So finally that word about Aaron Z Snyder’s digital remastering. He uses what’s called the “revolutionary new harmonic balancing” technique but beyond that M & A aren’t saying what this actually means. I’m assuming however that it’s analogous to something like Andrew Rose’s XR technique. I’m going to reserve critical judgement until the full mechanics are made known but what I can say, prima facie, is the amazing sense of immediacy generated by the transfer process, whether by rebalancing, or whatever. I played these transfers against some of the ones mentioned above, also against Andromeda’s, and the results were pretty startling in brilliance, definition and bass response.

Jonathan Woolf

Comment received
Jonathan,

I'm truly happy that you are pleased with the results of my efforts to improve the sound of these recording. The restoration required a considerable amount of hand-correction due to the numerous defects in the recording media. In particular, there were quite a few dropouts in the Eighth Symphony which needed to be repaired, along with the usual hum and clicks which afflict most recordings from this era. (Actually, hum is still a problem even in the all-digital age.)

I wanted to address one issue in particular, namely the “revolutionary new harmonic balancing” technique which I used. In all honesty, I despise this type of advertising since it may imply knock-your-socks-off audio to some, while to others it may imply pure fakery. It's not Andrew Rose's XR system, since I actually don't know many of the steps in his process, but I can say that I use a program which Andrew first used for his restorations and then publicized, much to my benefit: Har-Bal. It's not a miracle program, nor does it correct deficiencies in a recording without a lot of human intervention. It is, nonetheless, an extremely useful tool to help the restorer get close to the ideal equalization for a recording by matching the frequency response curve of the recording being restored to that of a known-good recording. Once that process has been accomplished, the user still has to do hand corrections the old-fashioned empirical (but, thank goodness, digital) way. Since Har-Bal is, as I say, "just a tool", and since I use many tools to get my results, I chafe quite a bit at the advertising methods. I hope they don't turn anyone off.

Regarding the editions of the symphonies used by Furtwängler, I tried in most cases to indicate the publisher and the year of the edition used by Furtwängler. Too often the name of the editor(s) indicate something which isn't really true. For example, calling the edition of the Fourth Symphony the Löwe-Schalk edition implies that the score is riddled with alterations done without the knowledge of the composer. In actual fact, recent scholarship has shown that this edition is truly authentic, and represents Bruckner's final effort in revising the symphony. In the case of the Ninth Symphony, I should have mentioned that Furtwängler modified the dynamics in two spots in the third movement to be in line with the now-discredited Löwe edition of the symphony. Old habits die hard. (Even Siegmund von Hausegger, in the first-ever recording of the so-called "Originalfassung" of the Ninth Symphony, modified a few spots in the score to match the Löwe edition!) The case of the Eighth Symphony is an interesting one, especially with regard to the wartime performance. Furtwängler never accepted Haas' insertion of one section from the 1887 Adagio into the 1890 Adagio, and here, as in later performances of the Eighth, he eliminates this section. Even more interesting is the fact that in the finale, he follows the 1892 publication in two spots: the tuba plays its short solo near the end of the first subject exposition an octave lower than written (as is normally done by a tuba) rather than as written (the word "loco" appears by this section in the Haas and Nowak editions, but is missing from the 1892 edition); and in the development, a breathtaking Luftpause, found only in the 1892 edition, is observed. Neither of these two features is observed in his later performances.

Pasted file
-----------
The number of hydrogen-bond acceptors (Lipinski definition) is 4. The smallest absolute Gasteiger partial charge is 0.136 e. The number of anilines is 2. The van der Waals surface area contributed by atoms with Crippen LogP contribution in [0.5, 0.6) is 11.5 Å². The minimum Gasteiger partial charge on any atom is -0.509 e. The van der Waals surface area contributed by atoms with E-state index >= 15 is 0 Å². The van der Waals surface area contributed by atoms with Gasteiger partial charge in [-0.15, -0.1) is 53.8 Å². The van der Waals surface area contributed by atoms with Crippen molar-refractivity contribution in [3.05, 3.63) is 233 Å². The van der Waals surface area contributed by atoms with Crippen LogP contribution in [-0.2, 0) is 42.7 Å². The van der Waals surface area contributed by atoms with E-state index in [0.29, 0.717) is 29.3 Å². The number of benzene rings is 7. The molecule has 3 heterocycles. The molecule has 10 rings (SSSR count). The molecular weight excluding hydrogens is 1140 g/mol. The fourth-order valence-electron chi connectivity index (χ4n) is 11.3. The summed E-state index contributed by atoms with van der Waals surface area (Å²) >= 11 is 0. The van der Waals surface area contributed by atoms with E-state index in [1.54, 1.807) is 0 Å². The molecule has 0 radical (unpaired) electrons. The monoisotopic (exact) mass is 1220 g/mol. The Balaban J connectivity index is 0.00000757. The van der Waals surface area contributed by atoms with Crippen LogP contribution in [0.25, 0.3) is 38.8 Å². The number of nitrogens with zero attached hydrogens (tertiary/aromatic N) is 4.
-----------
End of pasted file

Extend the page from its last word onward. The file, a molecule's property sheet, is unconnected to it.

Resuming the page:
In the case of the Seventh Symphony, I was given the choice of either the Cairo or Rome performance from 1951. Since the Rome performance came from a set of lacquers, which, as is the case with most lacquers, had rather noisy surfaces, I opted for the Cairo version. This recording was hardly without its own problems (drop-outs, clicks, hum), but the most offensive feature was the severe compression of the dynamics, especially at loud climaxes. I've corrected these spots to the best of my ability.

Finally, I have to admit that I was amused by your observation that the audience in Stuttgart was quieter than in Munich. While I must admit that I've never heard the Munich performance so as to be able to make a comparison, I myself found the Stuttgart audience quite noisy -- so noisy, in fact, that I removed or suppressed many of the truly offending coughs. I wish I had had enough time to do them all! Yes, it is possible to do this without affecting the music, but the work is quite labor-intensive! Incidentally, I also fixed the fluffed horn solo at the beginning of the first movement. It's hard to believe that the Vienna Philharmonic could play so badly!

Once again, thank you for the positive reaction. It makes my efforts seem worthwhile!

Aaron Z Snyder

(BTW: I use the "Z" to distinguish myself from all the other Aaron Snyders out there. It's shocking to see how many there are. One of them is a skateboard expert!)